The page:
The baby led the way, teaching us all how to open our hearts, to dig deeper, and to touch our authentic selves. At only a few months old, he had no agenda other than to communicate and to connect deeply with his parents, both of whom are hurting. And maybe he helped them to dig a little deeper into themselves and to move just a little closer to each other in this moment, the only moment we know for sure that we have together.
There is no right or wrong choice in schools (homeschool, private school, public, etc.); but after doing all of them, I realized for me and my kids, life experience was more than great planned vacations that didn’t happen often enough, or being creative with your curriculum. For me, school was about community and the opportunities random people provide. I may have failed at homeschooling, but I realized that every family is different and we all have individual needs.
May you find deep healing for yourself through the challenges of your life, rather than in spite of them. The gifts will rise out of the ashes of your old life, your old worldview, and you will find a new and deeper wholeness. Just know it is there for you to claim after the flames have subsided.
I stay home with my kids. I do some different work projects, and I bring in some money, but my main focus is the kids. They’re my #1 job. It’s a struggle for most (all?) moms who are the primary childcare providers to (1) feel like others respect the fact that being a mom is a “real job” and (2) treat themselves as though they work a “real job” while they’re “just” staying home with their kids.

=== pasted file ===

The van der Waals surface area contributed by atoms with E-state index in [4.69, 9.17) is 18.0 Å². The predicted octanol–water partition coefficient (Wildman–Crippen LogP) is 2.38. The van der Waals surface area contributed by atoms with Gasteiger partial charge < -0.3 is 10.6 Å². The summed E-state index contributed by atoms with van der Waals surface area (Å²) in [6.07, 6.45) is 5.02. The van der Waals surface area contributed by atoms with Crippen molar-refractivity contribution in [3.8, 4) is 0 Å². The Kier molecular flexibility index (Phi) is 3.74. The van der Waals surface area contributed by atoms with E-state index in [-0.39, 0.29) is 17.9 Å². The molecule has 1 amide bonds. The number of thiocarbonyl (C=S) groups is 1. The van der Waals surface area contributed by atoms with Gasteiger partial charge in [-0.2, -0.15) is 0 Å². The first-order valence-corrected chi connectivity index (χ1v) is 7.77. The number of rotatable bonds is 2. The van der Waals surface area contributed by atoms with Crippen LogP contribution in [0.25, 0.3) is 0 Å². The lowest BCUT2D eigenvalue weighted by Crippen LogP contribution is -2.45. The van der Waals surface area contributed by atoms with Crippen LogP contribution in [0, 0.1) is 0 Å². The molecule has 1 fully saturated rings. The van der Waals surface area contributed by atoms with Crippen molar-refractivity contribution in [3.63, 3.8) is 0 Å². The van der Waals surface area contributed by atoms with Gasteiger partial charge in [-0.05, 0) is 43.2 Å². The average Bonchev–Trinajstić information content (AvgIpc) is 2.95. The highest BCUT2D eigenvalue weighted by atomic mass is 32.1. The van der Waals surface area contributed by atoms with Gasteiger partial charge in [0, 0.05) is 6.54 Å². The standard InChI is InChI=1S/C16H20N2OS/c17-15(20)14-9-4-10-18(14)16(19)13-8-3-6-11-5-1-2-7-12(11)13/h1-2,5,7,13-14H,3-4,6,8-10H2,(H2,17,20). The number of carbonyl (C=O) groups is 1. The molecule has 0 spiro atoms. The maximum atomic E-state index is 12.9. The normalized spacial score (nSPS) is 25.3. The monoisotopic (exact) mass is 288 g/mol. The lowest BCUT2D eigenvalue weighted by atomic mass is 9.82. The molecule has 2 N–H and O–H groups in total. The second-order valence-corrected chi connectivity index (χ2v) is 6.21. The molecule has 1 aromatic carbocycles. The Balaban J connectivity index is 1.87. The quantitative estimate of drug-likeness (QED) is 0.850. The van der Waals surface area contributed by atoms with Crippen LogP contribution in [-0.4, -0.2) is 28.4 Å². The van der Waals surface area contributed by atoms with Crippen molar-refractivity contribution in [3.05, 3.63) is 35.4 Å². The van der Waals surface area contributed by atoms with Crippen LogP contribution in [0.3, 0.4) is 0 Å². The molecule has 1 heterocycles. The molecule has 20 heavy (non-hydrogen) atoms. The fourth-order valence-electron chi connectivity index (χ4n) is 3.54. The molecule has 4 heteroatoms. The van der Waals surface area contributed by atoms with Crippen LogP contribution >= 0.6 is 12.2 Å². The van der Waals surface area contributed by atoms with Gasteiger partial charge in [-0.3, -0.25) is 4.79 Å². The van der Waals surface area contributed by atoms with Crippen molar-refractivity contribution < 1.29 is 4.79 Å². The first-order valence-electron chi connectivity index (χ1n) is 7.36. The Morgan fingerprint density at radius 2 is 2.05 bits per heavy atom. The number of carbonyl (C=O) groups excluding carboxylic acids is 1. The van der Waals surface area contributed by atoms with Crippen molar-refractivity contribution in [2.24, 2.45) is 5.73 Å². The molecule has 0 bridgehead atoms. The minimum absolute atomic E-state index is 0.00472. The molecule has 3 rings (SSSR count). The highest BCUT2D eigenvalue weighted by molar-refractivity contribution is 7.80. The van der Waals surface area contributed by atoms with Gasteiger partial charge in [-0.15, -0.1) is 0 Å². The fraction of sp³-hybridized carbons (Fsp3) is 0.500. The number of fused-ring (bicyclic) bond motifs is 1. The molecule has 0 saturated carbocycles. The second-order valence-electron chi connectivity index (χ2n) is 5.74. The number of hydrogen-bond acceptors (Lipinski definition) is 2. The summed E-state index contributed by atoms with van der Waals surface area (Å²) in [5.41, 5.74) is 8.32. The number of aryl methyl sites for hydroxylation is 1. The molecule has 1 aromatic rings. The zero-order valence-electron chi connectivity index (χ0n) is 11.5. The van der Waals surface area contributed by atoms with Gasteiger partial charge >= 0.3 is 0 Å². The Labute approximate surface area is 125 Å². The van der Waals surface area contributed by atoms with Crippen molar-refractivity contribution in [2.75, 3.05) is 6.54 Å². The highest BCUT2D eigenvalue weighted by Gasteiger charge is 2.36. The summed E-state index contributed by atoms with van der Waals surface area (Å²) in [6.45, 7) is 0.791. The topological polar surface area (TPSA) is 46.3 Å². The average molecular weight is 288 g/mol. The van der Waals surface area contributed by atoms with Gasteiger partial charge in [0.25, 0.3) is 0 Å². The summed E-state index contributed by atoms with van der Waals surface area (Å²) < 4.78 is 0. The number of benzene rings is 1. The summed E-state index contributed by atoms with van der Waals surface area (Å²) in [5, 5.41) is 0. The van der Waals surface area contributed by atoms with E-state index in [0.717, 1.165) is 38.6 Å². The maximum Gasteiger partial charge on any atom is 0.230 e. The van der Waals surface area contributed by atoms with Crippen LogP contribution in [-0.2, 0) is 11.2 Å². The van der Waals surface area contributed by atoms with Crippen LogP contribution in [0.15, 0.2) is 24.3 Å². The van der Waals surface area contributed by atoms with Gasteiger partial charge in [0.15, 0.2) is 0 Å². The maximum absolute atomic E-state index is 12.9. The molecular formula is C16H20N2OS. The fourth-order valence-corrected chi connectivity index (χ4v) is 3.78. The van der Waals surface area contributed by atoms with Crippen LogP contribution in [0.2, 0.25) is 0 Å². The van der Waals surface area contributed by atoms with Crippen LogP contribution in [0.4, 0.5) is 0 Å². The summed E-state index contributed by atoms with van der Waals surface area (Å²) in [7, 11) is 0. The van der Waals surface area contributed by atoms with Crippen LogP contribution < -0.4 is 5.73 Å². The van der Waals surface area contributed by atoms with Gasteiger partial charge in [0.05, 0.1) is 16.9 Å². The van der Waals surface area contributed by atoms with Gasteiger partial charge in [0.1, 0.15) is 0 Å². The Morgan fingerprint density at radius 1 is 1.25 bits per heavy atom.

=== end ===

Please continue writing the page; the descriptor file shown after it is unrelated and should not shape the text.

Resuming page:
When we start to connect with our children’s stories- both through the telling and by listening in a different way to what they’re sharing about their stories- we open up to a new kind of relationship with our children. Sometimes the storytelling really helps a child to sleep more soundly. Sometimes transitions during the daytime get easier. But, new possibilities for understanding and changing behavior patterns almost always begin to emerge.
One hundred years ago, I wrote a poem entitled “I Am.” You know the one, where you start listing all the things that make up you in a list to create personal poetry. It’s a great exercise to get people out of their preconceived poetry notions, but it is also a great exercise in perspective.
It isn’t a miracle cure. It isn’t a quick fix. For most families, it would take about 3 weeks to see a big change in the sleep patterns from using the story telling ideas we’re presenting. Interestingly, it is about the same amount of time that it takes using cry-it-out to change a sleep pattern without the negative consequences to the brain and the relationship.
When our children are little, we know we must model for them, so we show them how to pick up their toys and sing clean-up songs to make it more enjoyable. We sit with them and do it together, showing that teamwork makes the job go faster and that we can help each other. But for some reason, when they are older, we seem to expect them to just do things on their own, without direction or help. And often parents aren’t even kind about it. “Go clean your room!” “If you can’t take care of your things, maybe you don’t deserve to have them!”
Beata, 2 ½, had always been a restless sleeper. It was a challenge to get her to sleep each night, and once asleep she would burrow herself into the side of one of her parents. She woke up screaming inconsolably from her naps each day and many times at night, as well. Sleep training was something that her parents decided they did not want to do, but Scott and Beth were tired. More than that, they knew that Beata was probably not getting a good night’s sleep, either.
Our patterns, or how we deal with situations like this unconsciously, are set very early in our childhood. What we saw, felt, and experienced on every level is repeated, especially when we’re stressed. How do we change our patterns?